Seeing a child die from pneumonia, diarrhea or a mosquito bite is simply unimaginable to most parents, but that is the sad reality for many families each day. Last year over seven million children under five died of largely preventable causes.
For centuries, childhood deaths seemed inevitable, but considerable progress has been made in the past 50 years. In 1960 about 20 million children died annually. The number dropped to 12 million by 1990 and 7.6 million in 2010.
Countries that have made the best progress have concentrated on extending simple evidence-based measures to rural areas that target survival during the period of pregnancy to birth and as an infant at home and in the community.
Look to Ethiopia, one of the poorest and most drought-prone countries in Africa, which trained 30,000 community health workers to prevent, treat and sensitize the community on a whole array of health pariahs like malaria, malnutrition, HIV and pneumonia–the major killers of kids.
Twenty years ago, every fifth child died by the age of five. Today, 10 out of 11 make it past their fifth birthday. And with the introduction of the pneumococcal vaccine, health workers have added a new weapon in their arsenal of simple preventive measures to fight child deaths. The vaccine complements a broader scale-up in community-based treatment of pneumonia with oral antibiotics. Soon, health workers will not only be immunizing children against pneumonia but also treating the disease.
Progress in Ethiopia and others like Tanzania, Rwanda and Bangladesh show us that real progress is possible.
However, 30 years after the launch of UNICEF’s Child Survival Revolution and a decade after 180 nations endorsed A World Fit for Children in a special Session of the United Nations General Assembly, we are at a crossroad.
Today, the global community has the knowledge and the affordable tools to change the course of history. A $4 bed net protects a mom and child from malaria. Cost-effective vaccines offer life-long protection from diseases like pneumonia and diarrhea. A trained community health worker can help a mother survive childbirth and ensure every infant takes its first breath. Treatment can prevent mother-to-child transmission of HIV. And adequate nutrition in the first 1,000 days can determine the rest of the child’s life.
At the current annual rate of decline of 2.6 percent, the gap in child death between rich and poor countries would persist until nearly the end of this century–but we are capable of much more. By working closely with countries and continuing our results-oriented investments in global health, we can bring the rate of child mortality in poor countries to the same level it is in rich countries.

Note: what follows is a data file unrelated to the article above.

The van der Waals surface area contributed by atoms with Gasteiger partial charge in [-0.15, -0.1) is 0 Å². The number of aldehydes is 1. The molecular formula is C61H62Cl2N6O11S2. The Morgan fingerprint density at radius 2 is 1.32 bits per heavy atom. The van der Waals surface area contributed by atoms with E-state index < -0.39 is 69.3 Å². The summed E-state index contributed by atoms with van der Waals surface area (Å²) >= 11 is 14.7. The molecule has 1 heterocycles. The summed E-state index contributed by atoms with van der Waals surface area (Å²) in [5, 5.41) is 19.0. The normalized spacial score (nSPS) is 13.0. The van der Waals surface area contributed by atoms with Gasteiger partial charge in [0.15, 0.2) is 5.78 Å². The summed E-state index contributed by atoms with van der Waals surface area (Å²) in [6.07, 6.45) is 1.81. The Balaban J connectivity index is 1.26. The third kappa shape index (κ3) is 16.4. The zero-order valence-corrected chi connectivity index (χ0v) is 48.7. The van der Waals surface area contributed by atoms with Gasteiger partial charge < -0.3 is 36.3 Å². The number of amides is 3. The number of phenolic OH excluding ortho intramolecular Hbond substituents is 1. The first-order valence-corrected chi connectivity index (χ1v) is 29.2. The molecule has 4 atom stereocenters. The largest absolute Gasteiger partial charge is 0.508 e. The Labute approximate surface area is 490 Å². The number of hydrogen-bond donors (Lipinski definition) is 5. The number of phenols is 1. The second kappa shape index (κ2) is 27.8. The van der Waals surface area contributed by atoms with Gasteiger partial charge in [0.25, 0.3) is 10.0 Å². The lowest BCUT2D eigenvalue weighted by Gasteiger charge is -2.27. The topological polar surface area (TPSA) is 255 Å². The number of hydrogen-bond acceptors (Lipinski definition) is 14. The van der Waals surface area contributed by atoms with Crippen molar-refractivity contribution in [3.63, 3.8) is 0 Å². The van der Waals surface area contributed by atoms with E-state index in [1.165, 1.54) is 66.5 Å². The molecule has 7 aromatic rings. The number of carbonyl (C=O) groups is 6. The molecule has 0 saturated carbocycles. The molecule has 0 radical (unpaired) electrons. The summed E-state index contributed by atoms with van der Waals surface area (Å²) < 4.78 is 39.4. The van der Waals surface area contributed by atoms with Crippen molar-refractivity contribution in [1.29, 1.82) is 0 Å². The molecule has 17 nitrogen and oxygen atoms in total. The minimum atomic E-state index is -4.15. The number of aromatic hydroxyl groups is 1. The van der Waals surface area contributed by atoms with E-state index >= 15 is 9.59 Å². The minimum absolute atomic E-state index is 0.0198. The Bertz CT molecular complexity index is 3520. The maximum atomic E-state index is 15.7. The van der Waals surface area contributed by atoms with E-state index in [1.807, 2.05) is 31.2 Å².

Development is full of problems we have few ways to solve. Helping a child reach their fifth birthday is not one of them.
This is the vision for the Child Survival: Call to Action in Washington, D.C. June 14-15 where the governments of the United States, India and Ethiopia, together with UNICEF and many others, are mobilizing the world to end preventable child deaths. It is not a pledging conference. Rather, our focus is on building political will, driving collective action around a global roadmap and developing mechanisms to hold all countries to account.
The goal of the Call to Action is to shift the focus of the dialogue on child survival from the “what” (the causes of child deaths) to the “how” (prioritizing the strategic investments and the most effective strategies to accelerate progress). Some of the strategies include scaling-up coverage, addressing the social determinants of health, removing barriers to access and increasing the demand for essential health services through cost-effective investments and technical innovation.
The vision is ambitious but achievable, if globally owned. Smarter, targeted investments on evidence-based interventions in countries will drive down child mortality. The lessons of the child survival revolution of the 1980s are valuable today. The killers of the past are the killers of the present (diarrhea, pneumonia and malaria), just as they were in 1980. The interventions needed to prevent child deaths already exist and their efficacy is proven.
Every country and every stakeholder–from the government to civil society to the faith community to private sector–is responsible for the survival of the world’s children. And their existing commitments, as well as future commitments, must be fulfilled.
Difficult, complex problems like child survival require global action, country ownership and accountability. Just five countries account for 50 percent of child deaths, two of which (India and Ethiopia) have committed to leading the world in this effort.
By providing a common rallying point, generating sufficient political will, encouraging mutual accountability, generating consensus around a global roadmap for action and targeting investments we will translate political commitments into tangible results for the world’s children.
Every Child Deserves a 5th Birthday–a campaign led by the U.S. Agency for International Development to raise awareness ahead of the Call to Action. Please join me in posting a photo from your fifth birthday (if you can’t find one, any photo of you or your kids at five will work) and sharing it via our website and social media outlets: 5thBDay.usaid.gov.
Everyone has a role to play when it comes to the survival of the world’s children. All we have to do is act.